8 months ago

        I like this article. Especially the part about how this animal or that animal can't be kept as a pet because "it took thousands of years to domesticate dogs." That is clearly not true and the Russian fox experiment is the perfect example of that!

      • Melissa A Smith profile imageAUTHOR

        Melissa A Smith 

        16 months ago from New York

        No.

      • profile image

        Sara 

        16 months ago

        The only problem I have is, wouldn't animals be happier out in the wild instead of in a cage which is kind of like a prision?

      • profile image

        Joshua 

        3 years ago

        Domestic cats put about 10k people in the hospital a year with about 25% resulting in deaths, with out access to modern medicine that num would be ridiculously higher. the biggest misnomers used with any animal regardless of origin is harmless and tame. There are no such thing as tame or harmless animals. Even a pet mouse can place a person in the hospital from a bite. Animals can be amazingly tolerant and even friendly but never loose the instinct to defend themselves and therefore capable of harm. otherwise the article has some good points.

      • Melissa A Smith profile imageAUTHOR

        Melissa A Smith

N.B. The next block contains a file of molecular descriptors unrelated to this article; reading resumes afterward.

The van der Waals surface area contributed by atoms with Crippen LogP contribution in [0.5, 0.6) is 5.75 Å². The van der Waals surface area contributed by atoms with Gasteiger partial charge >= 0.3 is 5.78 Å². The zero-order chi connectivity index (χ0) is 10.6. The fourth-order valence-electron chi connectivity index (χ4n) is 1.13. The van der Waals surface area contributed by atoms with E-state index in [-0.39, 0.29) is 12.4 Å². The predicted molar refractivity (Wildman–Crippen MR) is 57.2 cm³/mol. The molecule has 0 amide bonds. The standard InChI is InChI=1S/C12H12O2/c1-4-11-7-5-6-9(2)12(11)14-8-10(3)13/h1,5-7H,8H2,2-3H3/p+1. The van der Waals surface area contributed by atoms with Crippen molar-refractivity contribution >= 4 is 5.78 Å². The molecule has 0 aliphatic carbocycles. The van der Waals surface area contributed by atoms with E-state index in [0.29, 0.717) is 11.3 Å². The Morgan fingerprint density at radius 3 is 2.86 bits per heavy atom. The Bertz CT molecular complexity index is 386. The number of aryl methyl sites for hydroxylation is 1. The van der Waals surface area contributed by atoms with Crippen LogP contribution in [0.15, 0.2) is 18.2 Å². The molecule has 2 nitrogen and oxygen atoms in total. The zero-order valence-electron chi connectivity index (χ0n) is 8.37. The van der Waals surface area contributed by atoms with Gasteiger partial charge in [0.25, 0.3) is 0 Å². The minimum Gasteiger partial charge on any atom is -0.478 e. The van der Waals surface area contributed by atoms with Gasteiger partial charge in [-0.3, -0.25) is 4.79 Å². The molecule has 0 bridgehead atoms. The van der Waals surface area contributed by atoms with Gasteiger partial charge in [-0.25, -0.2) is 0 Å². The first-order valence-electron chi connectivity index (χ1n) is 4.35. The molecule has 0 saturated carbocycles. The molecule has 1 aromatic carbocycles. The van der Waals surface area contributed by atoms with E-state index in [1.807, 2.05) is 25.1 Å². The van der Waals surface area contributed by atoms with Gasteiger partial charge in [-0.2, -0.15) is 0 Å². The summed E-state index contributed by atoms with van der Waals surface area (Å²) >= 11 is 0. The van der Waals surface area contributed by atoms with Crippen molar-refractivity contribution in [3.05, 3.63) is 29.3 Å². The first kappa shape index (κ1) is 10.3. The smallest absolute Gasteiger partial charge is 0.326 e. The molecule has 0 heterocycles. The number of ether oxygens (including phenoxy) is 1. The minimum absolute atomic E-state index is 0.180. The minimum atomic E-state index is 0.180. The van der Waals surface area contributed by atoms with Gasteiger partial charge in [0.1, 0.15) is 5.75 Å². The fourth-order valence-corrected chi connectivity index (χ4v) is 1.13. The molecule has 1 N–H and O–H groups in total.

3 years ago from New York

        Yes Ann that could potentially be very dangerous, and every time someone loses an arm when petting big cats the existence of them in captivity gets a bad name. Tigers can kill in seconds, or even tear off arms before anyone could react to protect you. Glad nothing happened.

      • Ann1Az2 profile image

        Ann1Az2 

        3 years ago from Orange, Texas

        I had the privilege of petting a tiger once. The man had it in a huge cage, although not nearly large enough in my estimation. When the tiger sort of growled low at me, I withdrew my hand from the fence, but the man said he was just purring, which the tiger proved when he came up to the fence wanting more petting. I would have crawled in with him but because of liability issues, his owner wouldn't let me. Still, it was a thrill. He weighed 650 pounds and his paws were as big as saucers. What astonished me the most was that he was as soft as a house cat.

      • Melissa A Smith profile imageAUTHOR

        Melissa A Smith 

        3 years ago from New York

        That is unfortunate.

      • craftybegonia profile image

        craftybegonia 

        3 years ago from Southwestern, United States

        We had a neighbor who built a swimming pool to raise alligators in it. We had our doubts about that...fortunately, the project never saw its completion.